I planned to spend the evening enjoying a silent night alone at home, when my plans changed somewhat. I spent it alone, but it was anything but silent. As I backed out of my driveway to allow my oldest daughter’s car room to maneuver around it, I ran into an old friend. Thankfully, not literally, but figuratively and fortuitously.
As I sat in my car, I caught the last few notes of a song that I honestly had all but forgotten. Once I heard it, though, I could not get it out of my head, and it weighed on my heart the rest of the afternoon and well into the evening. As I sat by myself in the silence and stillness of my living room, with only the sparkling white lights on our Christmas tree illuminating the room, I contemplated listening to some songs of the season, before deciding otherwise. It was a wise decision.
Instead of queuing up Christmas classics, I chose to keep company with some timeless music that has accompanied me through many seasons. I made my way through songs that spanned the decades, and upon hearing the opening notes of each one, I felt as if I were welcoming an old friend into my home. Led Zeppelin. John Denver. Rush. Jane’s Addiction. Bread. Zac Brown Band. Linkin Park. Foo Fighters. A Star is Born soundtrack. And, of course, Pearl Jam.
Each song conjured up a variety of memories of people I love and of different periods of my life. When I delved into the familiar and favorite Pearl Jam songs that I so love, I was reminded of the hidden gem that had revealed itself earlier in the day on satellite radio. I sought out the song, but I was not prepared for its re-entry into my life.
When I played Hold On from Pearl Jam’s 2003 album, Lost Dogs, I immediately reconnected with a long-lost friend. I played it over and over and over again. I listened and sang along to every version I could get my hands on. The studio versions. The live versions. The acoustic versions. I had not given that song a second thought before, but now, I felt like I could not go a second without hearing it. Not in a Glenn Close clicking the light on and off while listening to Madame Butterfly in the film, Fatal Attraction, kind of way. Rather the way it feels when you are intoxicated by someone’s presence and cannot get enough of them.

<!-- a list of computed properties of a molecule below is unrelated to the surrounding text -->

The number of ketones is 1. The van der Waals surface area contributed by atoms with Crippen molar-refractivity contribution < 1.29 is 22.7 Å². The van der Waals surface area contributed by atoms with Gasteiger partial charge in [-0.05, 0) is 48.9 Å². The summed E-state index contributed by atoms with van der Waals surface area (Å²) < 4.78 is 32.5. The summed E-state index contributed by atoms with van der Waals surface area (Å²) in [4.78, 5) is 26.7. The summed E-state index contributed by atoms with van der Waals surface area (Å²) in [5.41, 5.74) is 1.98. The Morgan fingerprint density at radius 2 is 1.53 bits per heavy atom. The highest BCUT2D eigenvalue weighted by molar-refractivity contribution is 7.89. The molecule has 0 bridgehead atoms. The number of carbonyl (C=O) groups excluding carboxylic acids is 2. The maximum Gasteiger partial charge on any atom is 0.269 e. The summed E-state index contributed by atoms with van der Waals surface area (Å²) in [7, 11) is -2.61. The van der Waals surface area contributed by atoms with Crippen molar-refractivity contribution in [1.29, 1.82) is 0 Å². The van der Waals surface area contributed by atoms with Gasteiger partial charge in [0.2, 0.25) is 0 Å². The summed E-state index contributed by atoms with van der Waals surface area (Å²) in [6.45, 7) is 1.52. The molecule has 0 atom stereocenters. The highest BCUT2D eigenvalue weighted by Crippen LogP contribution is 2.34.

The opening notes set the tone for the intense and powerful lyrics that were to follow, and for me, at least, Hold On ignited some equally intense and powerful emotions. It resonated with me on two levels, the not so distant past and the precious present. I vividly recalled when I had to hold on when faced with overwhelming anxiety and depression, the losses of loved ones, and a diagnosis of breast cancer. The past and present collided, leaving me with mixed emotions and a smattering of tears.
My forties definitely were wrought with challenges, and I faced each one with varying degrees of success. The common denominator in every tough situation was that I chose to hold on, which was not necessarily an obvious or easy choice, as I contemplated letting go on more than one occasion. Sometimes, letting go is a healthy choice, but this was not one of those times at all. Letting go meant ending my life.
What kept me holding on for my dear life was not wanting to prove the naysayers who questioned my sanity and character right and not wanting to prove the people who believed in me wrong, in addition to my immense love for my two extraordinary daughters. Even when I was not sure that I could and would survive the respective challenges that came at me fast and furiously, I held on, thanks to lots of love, support, and help from a number of family members, friends, and professionals. It takes a village indeed.
As my struggles have lessened, now, I stand by helplessly watching some people who mean so very much to me hold on in the face of their respective hardships. Cancer. Addiction. The end of relationships. Some of them are holding on with a death grip, while others are beginning to loosen their grip and hold on to hope and the possibilities that the situation will change for the better. Others have a foot in both of these camps. No matter where any of them may be, as I sang this song, I offered it up as a prayer for each of them to hold on for another day.
For everyone who is holding on, I am listening to Hold On yet again and want you to keep the refrain in your mind and heart:
I know… life would be different if I… held on. Held on.
I know… I could be something if I… held on.
You may not know this to be true, but I do. Life will be different, and you can be something. I now know it for myself, and I know it for you, too. I really do, so, hold on.
That’s another story . . .
Categories: That's Another Story